NEW DATE ANNOUNCED:
This event will now take place on Tuesday, April 28th in 301M Fayerweather.
Untangling Race, Religion, and Ethnicity in South Africa: A Community Effort
Once a pillar of South Africa’s apartheid system, the Dutch Reformed Church has in recent years become the scene of a remarkable transformation process. It now claims to promote diversity rather than ethnic exclusivism, and encourages communities to bridge their divides and merge into one interracial and multiethnic church. Marthe Hesselmans, PhD Candidate at Boston University and Visiting Research Scholar at the Institute for Religion, Culture, and Public Life, explores the depth of this transformation against the backdrop of post-apartheid South Africa. How do church communities seek to adapt to the new “rainbow” society, and to what extent are they able to untangle their entrenched religious-ethnic and racial affiliations?
In this presentation, Hesselmans will be zooming in on two stories of integration that she encountered during her field research in South Africa in 2014. One pertains to a conservative rural setting in which black and white villagers have begun collaborations in an attempt to sustain their rapidly declining church communities. The other involves a progressive urban congregation determined to shed its white segregationist past and become multicultural. Both stories exhibit the ambiguous role of religion in processes of social change. The church provides key language and rituals for racial reconciliation. Yet, it remains for many South Africans a last bastion to gather with people of their own identity group, not because of the law, but by choice.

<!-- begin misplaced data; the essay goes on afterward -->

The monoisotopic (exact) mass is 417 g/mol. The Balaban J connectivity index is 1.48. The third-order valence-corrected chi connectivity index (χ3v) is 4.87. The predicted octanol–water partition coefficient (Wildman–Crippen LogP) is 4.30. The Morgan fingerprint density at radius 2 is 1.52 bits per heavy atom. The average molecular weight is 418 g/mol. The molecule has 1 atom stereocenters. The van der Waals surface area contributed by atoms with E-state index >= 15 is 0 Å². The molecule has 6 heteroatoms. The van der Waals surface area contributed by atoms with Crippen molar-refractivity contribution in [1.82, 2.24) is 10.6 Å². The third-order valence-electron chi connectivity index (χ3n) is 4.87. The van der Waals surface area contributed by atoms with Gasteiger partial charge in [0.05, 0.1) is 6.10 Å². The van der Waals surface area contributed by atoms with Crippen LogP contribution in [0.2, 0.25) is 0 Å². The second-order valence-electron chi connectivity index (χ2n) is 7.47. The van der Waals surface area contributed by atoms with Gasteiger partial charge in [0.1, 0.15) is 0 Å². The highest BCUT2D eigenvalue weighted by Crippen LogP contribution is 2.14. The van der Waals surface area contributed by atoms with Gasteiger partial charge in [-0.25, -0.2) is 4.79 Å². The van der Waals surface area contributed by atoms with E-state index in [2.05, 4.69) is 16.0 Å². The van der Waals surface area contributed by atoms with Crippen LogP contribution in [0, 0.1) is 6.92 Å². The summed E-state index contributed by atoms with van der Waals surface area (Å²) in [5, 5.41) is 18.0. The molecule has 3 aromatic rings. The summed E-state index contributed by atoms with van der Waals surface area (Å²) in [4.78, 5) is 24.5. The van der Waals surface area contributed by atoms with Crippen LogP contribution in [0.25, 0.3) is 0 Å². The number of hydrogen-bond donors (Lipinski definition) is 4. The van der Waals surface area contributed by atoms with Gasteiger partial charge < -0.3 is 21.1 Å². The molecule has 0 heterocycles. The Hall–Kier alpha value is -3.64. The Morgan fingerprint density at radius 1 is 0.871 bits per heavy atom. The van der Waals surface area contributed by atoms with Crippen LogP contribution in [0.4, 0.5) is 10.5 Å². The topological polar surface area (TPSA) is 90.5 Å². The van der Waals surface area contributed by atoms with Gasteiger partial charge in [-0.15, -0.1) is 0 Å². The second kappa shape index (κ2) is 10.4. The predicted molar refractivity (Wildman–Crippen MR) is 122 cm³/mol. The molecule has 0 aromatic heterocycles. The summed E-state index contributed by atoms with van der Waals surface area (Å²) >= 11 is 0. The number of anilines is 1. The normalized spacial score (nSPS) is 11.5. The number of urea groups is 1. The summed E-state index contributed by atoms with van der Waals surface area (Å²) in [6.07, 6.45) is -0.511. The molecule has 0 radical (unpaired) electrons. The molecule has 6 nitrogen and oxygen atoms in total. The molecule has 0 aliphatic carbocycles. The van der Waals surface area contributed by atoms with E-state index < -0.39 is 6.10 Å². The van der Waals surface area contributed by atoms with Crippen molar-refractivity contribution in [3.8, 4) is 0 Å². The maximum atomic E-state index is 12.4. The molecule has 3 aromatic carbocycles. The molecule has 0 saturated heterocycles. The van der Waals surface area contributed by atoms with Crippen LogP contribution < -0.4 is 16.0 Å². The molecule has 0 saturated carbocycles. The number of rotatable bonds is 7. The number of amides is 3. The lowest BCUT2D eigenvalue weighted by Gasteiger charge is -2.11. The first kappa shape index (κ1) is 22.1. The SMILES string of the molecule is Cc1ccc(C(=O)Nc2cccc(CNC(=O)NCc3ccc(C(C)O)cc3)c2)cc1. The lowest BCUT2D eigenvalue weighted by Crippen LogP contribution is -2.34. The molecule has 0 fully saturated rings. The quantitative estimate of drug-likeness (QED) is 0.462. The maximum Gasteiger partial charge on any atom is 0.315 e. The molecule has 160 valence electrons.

An audio recording of this event is now available here.
Marthe Hesselmans is a PhD Candidate at Boston University, currently living in New York. Her research investigates religious responses to globalization and diversity. For her dissertation, she studies the remarkable transition of South Africa’s Reformed churches away from the rigid racial segregation they long endorsed. She seeks to unearth strategies through which these church communities now try to overcome their deep-seated divisions over race, class and ethnicity. Besides South Africa, she has studied Muslim migrant communities in Western Europe, including her native country the Netherlands, as well as racial integration processes in American church life. Throughout these studies she looks at how faith intersects with often exclusive national or ethnic identities and the historic narratives and social hierarchies in play here. She worked on communal conflict and issues of gender, religion and ethnicity at the Social Science Research Council and various other nonprofit organizations. She holds an MA in History and an MA in Peace building for which she conducted field research on mediation techniques in the Middle East. She has been an Earhart Fellow from 2010 to 2014.